Music videos as an art form have passed a golden age that didn’t actually arrive. If you consider the vast majority of modern videos, they’re now a combination of harsh imagery, nakedness and lead singers / rappers / performers playing to the camera like incorrigible six year olds. If one is asked which music videos deliver on the promise of “sound and vision combined”, you might begrudgingly say Michael Jackson’s “Thriller” and then be hard pressed for a follow up. They tend to have a lot of nostalgia going for them, like old toy commercials from your youth (hey, I remember that one!), but not a lot of inherent merit. I still get a thrill out of Dire Straits’ “Money For Nothing” video, but it ain’t Citizen Kane.
For fans of a specific band, it is primarily that nostalgia that drives the sales of audio or video compilations. There’s a built-in audience, and extending past that audience is a longshot. So it is three cheers to Rhino Records for having done this, and continuing to do this very thing, because I don’t see new audiences getting a lot out of this two disc, two-program compilation “We Care A Lot – The Videos” and “Live At Brixton Academy – You Fat B**tards!” except a really nice sounding, relatively inexpensive audio primer. I am a fan, and it was great to see lead singer Mike Patton cavorting with the group that gave him his biggest break (For those in the know, Patton’s in, like, a gazillion bands these days), but even I can see how limiting these presentations can be.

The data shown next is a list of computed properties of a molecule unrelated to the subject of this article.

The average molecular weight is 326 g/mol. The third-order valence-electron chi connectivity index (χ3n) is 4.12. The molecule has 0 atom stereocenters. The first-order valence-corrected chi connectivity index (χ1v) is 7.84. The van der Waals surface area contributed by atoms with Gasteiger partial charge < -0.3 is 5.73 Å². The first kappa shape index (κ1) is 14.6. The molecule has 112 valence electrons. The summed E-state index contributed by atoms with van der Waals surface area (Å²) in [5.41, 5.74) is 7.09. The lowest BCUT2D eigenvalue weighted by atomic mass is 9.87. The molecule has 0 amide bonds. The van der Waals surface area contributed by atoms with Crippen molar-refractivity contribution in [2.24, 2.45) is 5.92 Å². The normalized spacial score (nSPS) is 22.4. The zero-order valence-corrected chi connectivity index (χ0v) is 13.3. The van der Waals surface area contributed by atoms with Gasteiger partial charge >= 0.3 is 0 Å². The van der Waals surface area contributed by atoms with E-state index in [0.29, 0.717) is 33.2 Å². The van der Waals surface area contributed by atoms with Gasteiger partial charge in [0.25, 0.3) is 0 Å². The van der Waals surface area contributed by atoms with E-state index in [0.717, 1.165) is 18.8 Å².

Let’s start from the beginning. Chuck Mosely, their original lead singer, was dropped by the band. Through their Bay Area channels, and through Warner Brothers honchos, a demo by a bizarre metal-ish, avant-ish, Zappa-ish group named Mr. Bungle crossed their transom. FNM tapped lead Patton and they proceeded to work on his first outing with them, arguably the most successful in their discography, “The Real Thing”. They shot to the top of the charts with the single, “Epic”, the granddaddy of the rap-metal movement and the first hit about pulling an all-nighter on one’s self since Cyndi Lauper’s “She-Bop”. The Brixton Academy show, captured on disc one, comes from the subsequent tour and was poised to confound. This didn’t look like your ordinary metal band. The lead guitarist had the big metal hair, but had a penchant for wearing two pairs of sunglasses at the same time. A couple of the band members looked absolutely ordinary, strictly non-metal. Patton seemed to morph from manic Fishbone-like theatrics, to frightening G.G. Allin intensity, to Tom Jones lounge-smarm. The music itself bounced around genres and seemed to indicate that “Epic” was only a flavor, not the band’s modus operandi. By and large, the show was a successful outing.
The presentation is as good as you would expect from the source material, meaning that it blows your former VHS copy out of the water, but it’s clearly a product of its time. There are occasions of haloing and of macroblocking, specifically when stage lights flash off reflective surfaces or into the lens. Dark areas do get a bit fuzzed up. All in all though, this is as good as it’s going to get, and it sounds great, primed to crank up to, oh say 5 or 6. Fine, we’ll take it to ten, but you’ll have to explain it to the neighbors.